Indiana Jones and the Dungeon of Lost Data
Eric Kansa is being honored as a Champion of Change for the vision he has demonstrated and for his commitment to open science.
Many people will remember the closing scene of Raiders of the Lost Ark, where the artifact at the center of the movie's plot ends up in a vast warehouse, presumably never to be seen again. Many people don't realize that scene, more than any other aspect of the movie, reflects something of the reality of archaeology in practice. Here's how -
Archaeology explores the history and development of people and societies through the documentation and analysis of the physical remains of human activities. While most people think archaeology focuses on artifacts, artifacts are only part of the picture. In fact, artifacts mean very little without detailed information about context - the position and relationships between artifacts, other finds (food remains, architectural debris, etc.,) stratigraphy (layering of deposits,) and other lines of evidence. Archaeologists today build complex databases to fully document and describe artifacts, other finds, and critical contextual information. Without sharing and preserving this data, artifacts can easily be as “lost” as the Ark hidden away in the warehouse.
For a variety of reasons, archaeologists find it difficult to share and preserve this irreplaceable information that is key to understanding ancient societies. That's what motivated Eric Kansa and Sarah Whitcher Kansa, ten years ago, to step out of the traditional academic career path, launch a nonprofit “start-up” (the Alexandria Archive Institute,) and develop Open Context, a system that provides new ways for archaeologists to publish the full richness of the data they create. A key innovation, Open Context helps to advance data sharing as a form of publication. This means Open Context not only works to archive data for preservation, but it also works to expand the quality and expressive power of data, and to make open data a rich and meaningful part of scientific communications. This approach can free archaeology from the confines of the ivory tower, and make data accessible to everyone, to advance research, to teach, or to simply appreciate and enjoy.
Open Context stands as one of many efforts working to make our knowledge of the human experience, our evolution and cultural heritage, freely available for exploration and debate. Open Context publishes editorially-vetted, peer reviewed data and archives this content with the California Digital Library, a vast repository preserving information from many disciplines. Leveraging the power of the Web, Open Context links its published content with other data published by museums, online maps, Wikipedia, and other open databases and digital archives (see here and here) shared by researchers worldwide.
This rich linking helps identify unexpected connections across the Web. For example, the Open Context team is working with the Encyclopedia of Life to link archaeological data that documents how ancient people domesticated animals in the Middle East together with databases that encode relationships between genes and the physiological processes involved in growth and development in people and animals. Open access and open data helps us to realize the rich interconnections between all areas of knowledge, spanning across the humanities, the natural sciences, and medicine.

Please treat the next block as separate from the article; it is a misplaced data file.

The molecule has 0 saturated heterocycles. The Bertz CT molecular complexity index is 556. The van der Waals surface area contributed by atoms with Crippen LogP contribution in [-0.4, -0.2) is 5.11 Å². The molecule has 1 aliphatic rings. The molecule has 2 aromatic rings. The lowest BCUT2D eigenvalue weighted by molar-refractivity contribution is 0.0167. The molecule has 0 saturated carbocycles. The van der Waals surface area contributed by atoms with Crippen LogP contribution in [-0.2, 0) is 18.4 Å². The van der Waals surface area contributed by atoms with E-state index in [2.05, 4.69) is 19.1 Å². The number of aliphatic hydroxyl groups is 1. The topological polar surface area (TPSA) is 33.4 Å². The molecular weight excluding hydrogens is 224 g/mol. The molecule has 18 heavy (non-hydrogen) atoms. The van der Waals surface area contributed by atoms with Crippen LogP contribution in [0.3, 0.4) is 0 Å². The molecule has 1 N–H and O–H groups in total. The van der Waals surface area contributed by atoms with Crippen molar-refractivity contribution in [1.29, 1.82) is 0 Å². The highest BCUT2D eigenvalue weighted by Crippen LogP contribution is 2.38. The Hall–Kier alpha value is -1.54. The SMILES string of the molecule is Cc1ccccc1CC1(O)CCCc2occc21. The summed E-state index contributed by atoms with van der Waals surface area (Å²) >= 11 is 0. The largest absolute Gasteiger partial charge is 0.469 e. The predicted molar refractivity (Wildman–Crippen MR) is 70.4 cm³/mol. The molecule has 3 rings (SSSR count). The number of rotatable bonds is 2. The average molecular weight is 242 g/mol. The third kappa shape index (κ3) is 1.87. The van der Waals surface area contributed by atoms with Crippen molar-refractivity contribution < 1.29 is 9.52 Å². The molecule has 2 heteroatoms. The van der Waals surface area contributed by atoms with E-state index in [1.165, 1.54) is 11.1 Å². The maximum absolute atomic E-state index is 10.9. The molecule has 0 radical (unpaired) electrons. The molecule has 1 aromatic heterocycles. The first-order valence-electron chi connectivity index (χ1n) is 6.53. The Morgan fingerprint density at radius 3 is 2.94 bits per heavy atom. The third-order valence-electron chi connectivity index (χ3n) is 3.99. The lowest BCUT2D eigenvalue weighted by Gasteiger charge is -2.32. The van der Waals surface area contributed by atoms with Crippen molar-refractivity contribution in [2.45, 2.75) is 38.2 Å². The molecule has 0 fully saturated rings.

Archaeology is inherently multidisciplinary, requiring collaboration between natural scientists, social scientists, and humanists. In working to meet archaeology's data needs, the Open Context team gained invaluable experience and expertise, now applied in other areas of open science. Eric Kansa has used this experience to help open data and open government efforts in public health and with NASA, and he even participated a panel discussion on information architectures for open government with Vivek Kundra, the first CIO of the United States (see here and here.)
Open Data has a vibrant and growing community, which freely shares knowledge and innovations, and is working together to solve problems. It's a network that breaks down legal, technical and bureaucratic barriers to foster collaboration. This network also works to reclaim and reinvigorate notions of the “public good,” an ideal long undermined by narrow interests that have co-opted so much of our public investment in research and education.
Since its inception, Open Context has aimed to make research outcomes freely accessible to the widest possible community. Yet for openness to work, it cannot only be about the data outputs of research - we also have to care about the inputs. Eric Kansa's collaboration with IPinCH, an international effort exploring intellectual property and privacy issues in different cultural settings, shows that research impacts many communities. Those communities need to have a say in how research is conducted and how research outcomes should be communicated.
In that vein, the Open Context team is also beginning a new program, aimed at the next generation of researchers, to develop expertise in the technical, theoretical and ethical challenges inherent in data. This will help students not only to better adapt to a radically changed professional environment, but also to become future leaders in creating and using data with greater thought and care – a critical need given the expanding role of data in virtually every aspect of our lives.
The Open Context team is grateful to the American public, which has supported their work through grants from the National Endowment for the Humanities and the National Science Foundation. Additional funding has come from the William and Flora Hewlett Foundation, the Alfred P. Sloan Foundation, the American Council of Learned Societies, and others.
Eric Kansa is an Archaeologist.
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